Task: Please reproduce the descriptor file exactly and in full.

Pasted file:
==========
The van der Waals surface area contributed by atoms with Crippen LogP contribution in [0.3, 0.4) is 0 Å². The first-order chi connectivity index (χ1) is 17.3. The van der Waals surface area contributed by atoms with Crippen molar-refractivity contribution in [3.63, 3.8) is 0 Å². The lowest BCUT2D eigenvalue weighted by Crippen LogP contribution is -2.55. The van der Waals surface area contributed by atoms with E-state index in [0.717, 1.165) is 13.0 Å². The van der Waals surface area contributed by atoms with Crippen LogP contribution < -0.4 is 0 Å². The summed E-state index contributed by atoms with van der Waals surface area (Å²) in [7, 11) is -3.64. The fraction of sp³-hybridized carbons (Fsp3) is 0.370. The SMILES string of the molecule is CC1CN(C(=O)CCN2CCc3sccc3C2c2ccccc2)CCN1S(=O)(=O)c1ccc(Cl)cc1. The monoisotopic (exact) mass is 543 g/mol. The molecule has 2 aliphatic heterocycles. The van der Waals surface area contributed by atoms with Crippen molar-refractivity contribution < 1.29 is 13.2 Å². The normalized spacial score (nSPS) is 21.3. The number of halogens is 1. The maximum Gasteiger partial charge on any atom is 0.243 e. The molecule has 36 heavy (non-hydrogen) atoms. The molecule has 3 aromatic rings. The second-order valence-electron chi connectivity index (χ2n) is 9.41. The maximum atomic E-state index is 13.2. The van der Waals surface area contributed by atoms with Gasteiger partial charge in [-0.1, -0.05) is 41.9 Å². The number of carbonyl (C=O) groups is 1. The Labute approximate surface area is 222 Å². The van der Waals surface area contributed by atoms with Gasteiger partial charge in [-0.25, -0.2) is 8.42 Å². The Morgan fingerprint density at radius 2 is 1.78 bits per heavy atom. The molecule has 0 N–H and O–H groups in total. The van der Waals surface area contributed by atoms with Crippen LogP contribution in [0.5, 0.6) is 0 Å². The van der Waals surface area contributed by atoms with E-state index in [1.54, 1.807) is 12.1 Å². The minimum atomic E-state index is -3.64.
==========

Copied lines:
The van der Waals surface area contributed by atoms with Crippen LogP contribution in [0.3, 0.4) is 0 Å². The first-order chi connectivity index (χ1) is 17.3. The van der Waals surface area contributed by atoms with Crippen molar-refractivity contribution in [3.63, 3.8) is 0 Å². The lowest BCUT2D eigenvalue weighted by Crippen LogP contribution is -2.55. The van der Waals surface area contributed by atoms with E-state index in [0.717, 1.165) is 13.0 Å². The van der Waals surface area contributed by atoms with Crippen LogP contribution < -0.4 is 0 Å². The summed E-state index contributed by atoms with van der Waals surface area (Å²) in [7, 11) is -3.64. The fraction of sp³-hybridized carbons (Fsp3) is 0.370. The SMILES string of the molecule is CC1CN(C(=O)CCN2CCc3sccc3C2c2ccccc2)CCN1S(=O)(=O)c1ccc(Cl)cc1. The monoisotopic (exact) mass is 543 g/mol. The molecule has 2 aliphatic heterocycles. The van der Waals surface area contributed by atoms with Crippen molar-refractivity contribution < 1.29 is 13.2 Å². The normalized spacial score (nSPS) is 21.3. The number of halogens is 1. The maximum Gasteiger partial charge on any atom is 0.243 e. The molecule has 36 heavy (non-hydrogen) atoms. The molecule has 3 aromatic rings. The second-order valence-electron chi connectivity index (χ2n) is 9.41. The maximum atomic E-state index is 13.2. The van der Waals surface area contributed by atoms with Gasteiger partial charge in [-0.1, -0.05) is 41.9 Å². The number of carbonyl (C=O) groups is 1. The Labute approximate surface area is 222 Å². The van der Waals surface area contributed by atoms with Gasteiger partial charge in [-0.25, -0.2) is 8.42 Å². The Morgan fingerprint density at radius 2 is 1.78 bits per heavy atom. The molecule has 0 N–H and O–H groups in total. The van der Waals surface area contributed by atoms with Crippen LogP contribution in [0.5, 0.6) is 0 Å². The van der Waals surface area contributed by atoms with E-state index in [1.54, 1.807) is 12.1 Å². The minimum atomic E-state index is -3.64.